They got to the stage a bit late, but certainly didn’t disappoint. They rolled straight into their set and played for the next two hours. Every few songs they’d take a break and say some words, mostly about how happy they were to be home again (Nashville is their home base). During these breaks they’d have us laughing too. Alison would introduce each person in quite a humorous way. For instance, she introduced Jerry Douglas, the dobro player, as “Who’s that on the stage? Is it Emelio Estevez? Is it Antonio Banderas? Or is it Eric Estrada?” is a breathy, quasi-hispanic voice. Hilarious.

Also playing guitar and singing was Dan Tyminski, who you might be familiar with as the voice of George Clooney in the excellent, excellent movie “O Brother, Where Art Thou?“. Needless to say, the place was hopping when he sang the movie’s signature song, “Man of Constant Sorrow“. Afterwards, Dan told the story about telling his wife about being picked to sing for the movie. He first told her that he was picked for a voice-over. She responded with “What’s that?”. He then explained that when she watched the movie, she’d look up at the screen, see George Clooney and hear his voice. She exclaimed “Oh Dan, that’s my fantasy!”. Of course, the place was rolling.

Again, excellent music and a great time. The tour is over, but if you get a chance to see AKUS in the future, I highly recommend it.

===========

Before the show, as we picked up our tickets at the Will Call window, I asked the lady if we could buy tickets to our next planned concert since they went on sale that day. She looked at my, quite confused for a minute, then asked me to repeat. I repeated “Can we pick up tickets for the Korn show today”. We had a good laugh as she admitted that AKUS and Korn were definitely on the opposite ends of the spectrum. Oh well, I had to buy the tickets through Ticketmaster today. Goddess will sit that one out, so it’s just the boy and I down on the floor and in the crush of bodies. We’re looking forward to that!

Tagged

Although you can’t see it, I’m shaking my fist at Brad, who tagged me with his questions. What’s really interesting is seeing the similarities between his answers and what some of mine will be.

Jobs I’ve held-

  • Paperboy (2x)
  • US Air Force (past 20+ years) as a “professional liar”. The real job is weather forecasting, but you all wouldn’t believe me, since you wouldn’t believe my forecasts. 😉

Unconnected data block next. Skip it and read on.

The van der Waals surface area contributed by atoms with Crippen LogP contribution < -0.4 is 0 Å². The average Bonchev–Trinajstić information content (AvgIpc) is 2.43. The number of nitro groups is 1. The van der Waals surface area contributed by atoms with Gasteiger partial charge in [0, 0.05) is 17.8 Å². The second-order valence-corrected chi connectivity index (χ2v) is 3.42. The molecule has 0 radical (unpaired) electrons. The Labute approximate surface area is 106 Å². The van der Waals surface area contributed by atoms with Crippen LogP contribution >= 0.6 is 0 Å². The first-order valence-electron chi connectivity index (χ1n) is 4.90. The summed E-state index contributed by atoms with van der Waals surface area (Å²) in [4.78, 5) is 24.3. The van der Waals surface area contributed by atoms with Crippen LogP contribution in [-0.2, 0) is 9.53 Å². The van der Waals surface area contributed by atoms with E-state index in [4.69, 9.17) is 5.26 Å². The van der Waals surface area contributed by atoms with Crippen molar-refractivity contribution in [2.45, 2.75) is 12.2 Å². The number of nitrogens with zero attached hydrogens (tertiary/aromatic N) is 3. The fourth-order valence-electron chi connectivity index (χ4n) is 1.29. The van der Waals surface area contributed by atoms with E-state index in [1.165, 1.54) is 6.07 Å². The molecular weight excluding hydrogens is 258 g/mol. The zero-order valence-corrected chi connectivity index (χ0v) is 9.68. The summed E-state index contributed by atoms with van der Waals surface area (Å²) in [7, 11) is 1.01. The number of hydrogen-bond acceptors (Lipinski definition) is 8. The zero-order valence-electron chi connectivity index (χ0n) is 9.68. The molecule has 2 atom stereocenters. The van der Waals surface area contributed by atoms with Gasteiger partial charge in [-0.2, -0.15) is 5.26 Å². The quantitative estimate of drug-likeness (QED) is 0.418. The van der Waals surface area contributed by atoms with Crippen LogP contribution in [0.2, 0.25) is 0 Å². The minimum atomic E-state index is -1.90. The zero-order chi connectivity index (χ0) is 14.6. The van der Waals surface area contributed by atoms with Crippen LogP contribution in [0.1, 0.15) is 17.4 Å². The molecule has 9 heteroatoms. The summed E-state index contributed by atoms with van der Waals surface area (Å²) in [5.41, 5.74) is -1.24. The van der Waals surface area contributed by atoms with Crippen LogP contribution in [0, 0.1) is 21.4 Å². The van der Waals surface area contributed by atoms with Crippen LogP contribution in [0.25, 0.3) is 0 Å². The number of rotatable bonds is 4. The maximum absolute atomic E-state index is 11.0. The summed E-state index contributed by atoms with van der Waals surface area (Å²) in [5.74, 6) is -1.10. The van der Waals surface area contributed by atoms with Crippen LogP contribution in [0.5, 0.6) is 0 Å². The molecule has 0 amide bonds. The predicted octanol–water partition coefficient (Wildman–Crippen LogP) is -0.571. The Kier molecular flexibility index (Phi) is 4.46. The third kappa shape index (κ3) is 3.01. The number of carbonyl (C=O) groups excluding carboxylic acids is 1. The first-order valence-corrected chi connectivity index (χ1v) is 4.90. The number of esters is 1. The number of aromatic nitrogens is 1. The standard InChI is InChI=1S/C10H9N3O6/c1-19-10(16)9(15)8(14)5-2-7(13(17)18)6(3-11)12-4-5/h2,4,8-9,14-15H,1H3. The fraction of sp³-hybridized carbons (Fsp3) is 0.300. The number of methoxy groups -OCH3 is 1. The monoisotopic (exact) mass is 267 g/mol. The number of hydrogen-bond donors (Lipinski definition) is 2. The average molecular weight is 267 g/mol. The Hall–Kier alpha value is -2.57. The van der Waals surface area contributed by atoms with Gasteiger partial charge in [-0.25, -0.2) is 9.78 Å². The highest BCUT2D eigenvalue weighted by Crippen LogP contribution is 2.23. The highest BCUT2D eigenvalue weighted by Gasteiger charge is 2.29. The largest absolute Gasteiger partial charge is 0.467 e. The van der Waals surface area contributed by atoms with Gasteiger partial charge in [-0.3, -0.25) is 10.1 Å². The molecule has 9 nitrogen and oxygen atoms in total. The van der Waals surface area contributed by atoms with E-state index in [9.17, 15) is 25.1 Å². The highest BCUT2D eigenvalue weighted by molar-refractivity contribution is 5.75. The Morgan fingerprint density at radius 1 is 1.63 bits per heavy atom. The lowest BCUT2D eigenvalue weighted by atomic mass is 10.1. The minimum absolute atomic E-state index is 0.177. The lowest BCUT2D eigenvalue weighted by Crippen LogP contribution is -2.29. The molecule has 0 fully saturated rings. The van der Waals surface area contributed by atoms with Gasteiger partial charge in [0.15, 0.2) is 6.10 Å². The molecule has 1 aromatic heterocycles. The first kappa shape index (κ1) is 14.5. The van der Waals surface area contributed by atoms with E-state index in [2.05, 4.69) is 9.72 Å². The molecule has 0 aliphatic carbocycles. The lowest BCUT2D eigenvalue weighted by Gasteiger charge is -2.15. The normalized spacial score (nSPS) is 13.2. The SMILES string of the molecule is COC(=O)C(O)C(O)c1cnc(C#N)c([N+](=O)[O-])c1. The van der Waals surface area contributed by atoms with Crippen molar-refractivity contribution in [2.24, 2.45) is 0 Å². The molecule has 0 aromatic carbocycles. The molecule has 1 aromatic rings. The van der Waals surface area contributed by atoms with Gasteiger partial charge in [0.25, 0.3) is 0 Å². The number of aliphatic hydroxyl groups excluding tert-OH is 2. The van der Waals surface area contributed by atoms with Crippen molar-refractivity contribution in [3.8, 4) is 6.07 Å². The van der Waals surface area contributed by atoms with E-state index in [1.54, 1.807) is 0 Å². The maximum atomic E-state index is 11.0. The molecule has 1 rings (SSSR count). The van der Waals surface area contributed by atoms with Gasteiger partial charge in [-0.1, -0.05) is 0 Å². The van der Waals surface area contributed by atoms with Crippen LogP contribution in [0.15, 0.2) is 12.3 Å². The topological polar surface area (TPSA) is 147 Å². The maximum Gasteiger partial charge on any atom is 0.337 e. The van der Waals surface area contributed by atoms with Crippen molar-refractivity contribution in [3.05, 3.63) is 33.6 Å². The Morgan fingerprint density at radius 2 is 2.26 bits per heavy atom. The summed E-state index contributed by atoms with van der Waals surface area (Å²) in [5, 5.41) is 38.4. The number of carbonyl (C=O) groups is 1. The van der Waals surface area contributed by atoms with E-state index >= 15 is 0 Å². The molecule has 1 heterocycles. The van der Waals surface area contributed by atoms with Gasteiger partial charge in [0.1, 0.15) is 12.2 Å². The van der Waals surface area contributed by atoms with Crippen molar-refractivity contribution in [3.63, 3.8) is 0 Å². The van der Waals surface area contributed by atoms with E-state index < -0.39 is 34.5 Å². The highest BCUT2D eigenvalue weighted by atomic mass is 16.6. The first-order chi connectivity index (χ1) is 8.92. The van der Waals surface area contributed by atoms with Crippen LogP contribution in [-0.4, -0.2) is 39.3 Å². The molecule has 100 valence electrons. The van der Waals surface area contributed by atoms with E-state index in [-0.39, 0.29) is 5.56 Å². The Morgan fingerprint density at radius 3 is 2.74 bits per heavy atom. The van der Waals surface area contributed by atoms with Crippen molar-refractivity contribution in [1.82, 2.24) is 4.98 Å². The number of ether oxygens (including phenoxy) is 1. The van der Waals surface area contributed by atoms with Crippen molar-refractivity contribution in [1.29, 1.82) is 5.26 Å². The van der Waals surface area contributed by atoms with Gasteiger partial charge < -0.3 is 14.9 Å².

Movies I Can Watch Over & Over-

  • Bicentennial Man. Excellent story of life, love and optimism.
  • Koyaanisqatsi. I first saw it at PBS soon after it was released back in 1982. The music and imagery floored me. Just this past year I finally got to see Philip Glass perform live, which was amazing.
  • Memoirs of a Geisha. I love the story, but really love the scenes, since I’ve been lucky enough to have visit many of them.
  • Blazing Saddles. Actually, anything Mel Brooks has done. I love the double entendre’s and wry twists on words. Madenline Kahn was pure genius as Lili Von Shtupp, the Teutonic Temptress.

I will have to tip my hat to Brad’s choice of Repo Man. What a great movie for the time, with the soundtrack of my youth. That and Suburbia.

My Guilty Pleasures-

I’m not guilty. Not one bit. They are my pleasures and I apologize to no one.

  • My lovely bride.
  • Beer. The darker the better.
  • Chocolate. Just like beer, the darker the better. Gimme a block of baker’s chocolate and a cup of coffee and I’m in heaven.
  • Bourbon. Which explains why I’m a Maker’s Mark Ambassador.
  • A good cigar. Especially with a good bourbon. They complement each other so well.
  • Books. I continue to buy them and am currently reading about seven, although I don’t have time to read. I have no idea how many I have in shelves and piles that I haven’t read yet.
  • Karaoke. Not the bastardized American version, but the real Japanese version. Forget standing up on stage and being the center of attention, because that’s not what it’s about. Instead, you’re packed into a small bar with 20 of your closest friends, passing the microphone around, drinking, singing and having a great time. Some of my repertoire: Marilyn Manson’s “The Beautiful People”, Green Day’s “Basket Case”, CCR’s “Bad Moon Rising”, John Denver’s “Country Roads”, etc.

Places I Have Lived-

  • S. Bay, San Fransisco
  • Norfolk, VA
  • Reno, NV
  • Yokohama, Japan
  • Ridgecrest, CA
  • Coronado, CA
  • Chula Vista, CA
  • Marysville, CA
  • Okinawa, Japan
  • Mountain Home, ID
  • Oklahoma City, OK
  • Exmouth, Northwest Cape, Western Australia
  • Fort Walton Beach, FL
  • Tokyo, Japan
  • Clarksville, TN

Shows I Enjoy-

Places I have Been on Vacation-

  • Venice, Italy
  • Hamburg, Germany
  • Oahu, Hawaii
  • Perth, Western Australia
  • Sydney, Australia
  • Kyoto, Japan
  • Sapporo, Japan

Favorite Foods-

  • Japanese
  • Mexican
  • Italian
  • Greek
  • Whatever doesn’t get to me first. My Aussie friends thought I was nuts because I carried a tube of wasabi in the glove compartment of my ute (pickup). Whenever we’d go fishing, I’d eat the mackerel as we cleaned them. Octopus too, although I gained a respect for occy’s and refused to hunt them any more.

Websites I visit Daily-

  • My my.yahoo page. News, cartoons, stories and e-mail.
  • My DeviantArt page. Just to see what sorts of comments I’m still getting on my photography, although I’m nowhere near as active as I was a couple of years ago.
  • My Google Reader page, which is a repository for all of my blog feeds.